Isolation diary: Finding lost stock

Another rose in my garden – Nostalgia, this time

I haven’t bought any clothes at all since going into isolation. Our (albeit temporary) change in shopping habits is having a huge impact on people in the garment trade, which these days are spread around the world, often in the countries least able to support the workers.

So I was intrigued to read about Lost Stock, an initiative of Mallzee, an online shopping app developed by a company based in Edinburgh. They explain:

During lockdown, we learned of the situation in Bangladesh as retailers were rejecting or cancelling the stock they’d ordered from factories abroad. This is catastrophic for workers on the ground in developing countries. They’re being left with no income, and there’s no safety net in place for them. We’re used to solving big problems, and we’re experts in personalisation which makes us uniquely positioned to do something about this awful situation. That’s why we came up with the idea for Lost Stock.

The concept is simple. We use our data wrangling powers, our logistics partners and our network of awesome influencers to create Lost Stock. We match up clothes that retailers are no longer taking with consumers who are looking for a great deal but also want to do something positive to help factory workers and avoid clothes going to landfill.

The concept is simple – customers in the UK order a mystery box for £35 (plus £3.99 delivery) which will contain three tops or shirts. The contents will be worth, in total, at least double that amount.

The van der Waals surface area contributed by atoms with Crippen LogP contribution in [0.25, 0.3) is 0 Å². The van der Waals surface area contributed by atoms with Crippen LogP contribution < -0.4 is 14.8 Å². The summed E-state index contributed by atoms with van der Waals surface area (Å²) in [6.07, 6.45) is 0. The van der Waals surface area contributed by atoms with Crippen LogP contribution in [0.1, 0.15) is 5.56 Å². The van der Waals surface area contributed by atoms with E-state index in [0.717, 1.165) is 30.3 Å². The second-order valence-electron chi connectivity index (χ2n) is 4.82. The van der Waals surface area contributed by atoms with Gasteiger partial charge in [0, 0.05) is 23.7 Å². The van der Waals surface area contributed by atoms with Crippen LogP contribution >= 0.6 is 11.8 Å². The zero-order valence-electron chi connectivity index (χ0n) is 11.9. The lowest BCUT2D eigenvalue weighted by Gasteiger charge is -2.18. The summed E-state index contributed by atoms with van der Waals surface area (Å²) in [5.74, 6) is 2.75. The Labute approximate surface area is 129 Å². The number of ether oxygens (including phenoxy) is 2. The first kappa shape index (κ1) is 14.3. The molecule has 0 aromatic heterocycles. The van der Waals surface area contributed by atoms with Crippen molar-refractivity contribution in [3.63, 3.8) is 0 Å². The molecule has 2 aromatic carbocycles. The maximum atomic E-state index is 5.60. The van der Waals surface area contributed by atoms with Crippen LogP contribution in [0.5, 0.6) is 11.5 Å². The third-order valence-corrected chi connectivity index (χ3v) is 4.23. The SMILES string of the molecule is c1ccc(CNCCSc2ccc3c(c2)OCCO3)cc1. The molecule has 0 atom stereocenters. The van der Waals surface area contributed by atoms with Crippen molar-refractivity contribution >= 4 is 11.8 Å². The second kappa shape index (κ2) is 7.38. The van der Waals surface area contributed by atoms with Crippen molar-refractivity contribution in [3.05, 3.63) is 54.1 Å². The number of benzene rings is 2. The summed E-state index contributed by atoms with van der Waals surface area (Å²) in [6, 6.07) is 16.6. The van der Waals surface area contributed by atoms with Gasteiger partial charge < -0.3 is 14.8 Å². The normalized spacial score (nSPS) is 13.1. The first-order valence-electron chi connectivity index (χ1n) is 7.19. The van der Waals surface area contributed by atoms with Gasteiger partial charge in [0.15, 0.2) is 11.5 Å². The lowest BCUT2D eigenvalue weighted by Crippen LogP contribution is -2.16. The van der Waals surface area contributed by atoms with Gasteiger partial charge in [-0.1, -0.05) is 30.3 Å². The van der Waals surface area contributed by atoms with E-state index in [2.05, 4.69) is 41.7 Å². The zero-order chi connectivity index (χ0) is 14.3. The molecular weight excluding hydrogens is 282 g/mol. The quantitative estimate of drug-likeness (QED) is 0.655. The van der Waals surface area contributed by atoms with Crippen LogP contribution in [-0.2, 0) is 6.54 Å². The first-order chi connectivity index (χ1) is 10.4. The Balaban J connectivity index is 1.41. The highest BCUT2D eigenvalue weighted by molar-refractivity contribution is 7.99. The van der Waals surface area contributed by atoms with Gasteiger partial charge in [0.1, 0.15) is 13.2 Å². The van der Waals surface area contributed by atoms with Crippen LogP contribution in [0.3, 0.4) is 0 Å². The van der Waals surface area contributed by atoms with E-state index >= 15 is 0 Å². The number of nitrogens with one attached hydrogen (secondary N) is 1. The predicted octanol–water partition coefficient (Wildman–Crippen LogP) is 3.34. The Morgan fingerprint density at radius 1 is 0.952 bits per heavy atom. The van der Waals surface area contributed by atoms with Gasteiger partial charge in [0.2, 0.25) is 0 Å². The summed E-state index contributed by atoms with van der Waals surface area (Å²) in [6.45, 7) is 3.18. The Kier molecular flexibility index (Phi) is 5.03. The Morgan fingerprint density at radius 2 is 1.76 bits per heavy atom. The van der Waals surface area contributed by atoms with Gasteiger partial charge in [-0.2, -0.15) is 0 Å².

By working with an NGO – the Sajida Foundation – in Bangladesh, the purchase of each box from Lost Stock will support one worker for a week. Their original aim was to sell 10,000 boxes over the next few weeks. In fact they have already sold over 70,000. The orders are forwarded to Bangladesh, where the boxes are filled and shipped.

This sounds like a wonderful social enterprise, but I did the usual fact checking before committing; for example, the BBC report is here.

I have now ordered a mystery box. When you place an order you are asked a few questions about your preferences – size, gender, colour scheme (neutrals, brights, darks) and whether you like plain or patterned tops. You are also asked your age group, with the reassuring corollary “If you dress younger or older choose your preferred age range.”

I will have to wait several weeks for my box to arrive. If I don’t like what’s in it I certainly won’t send it back, but will donate to a friend or a charity shop.

 

 


Please note

We have been in full self-isolation since 16th March to protect my husband whose immune system is compromised.

If you are in self-isolation then join the Lib Dems in self-isolation Facebook group.

You can find my previous Isolation diaries here.

 

* Mary Reid is a contributing editor on Lib Dem Voice. She was a councillor in Kingston upon Thames where she is still very active with the local party.

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3 Comments

  • Laurence Cox 30th May '20 - 7:29pm

    For several decades I have bought almost all my clothes from Rohan (https://www.rohan.co.uk/). They are so hard-wearing that they last for years and they operate a return scheme (‘Gift your gear’) so that your unwanted older clothing gets passed on to community organisations, youth groups, and charities working in the outdoors.

    I have no connection with Rohan other than as a satisfied customer.

  • What a great idea. I was wondering how I could help out somewhere to keep workers in work. I thik i will try a box.

  • Sue Sutherland 31st May '20 - 1:54pm

    Bangladesh experienced this crash in their primary industry quite early on in the Covid pandemic. I’m not sure why we couldn’t do a deal for them to manufacture PPE clothing and masks instead of their usual fashion items. People who sew for a hobby in this country have been making these for their local hospitals.

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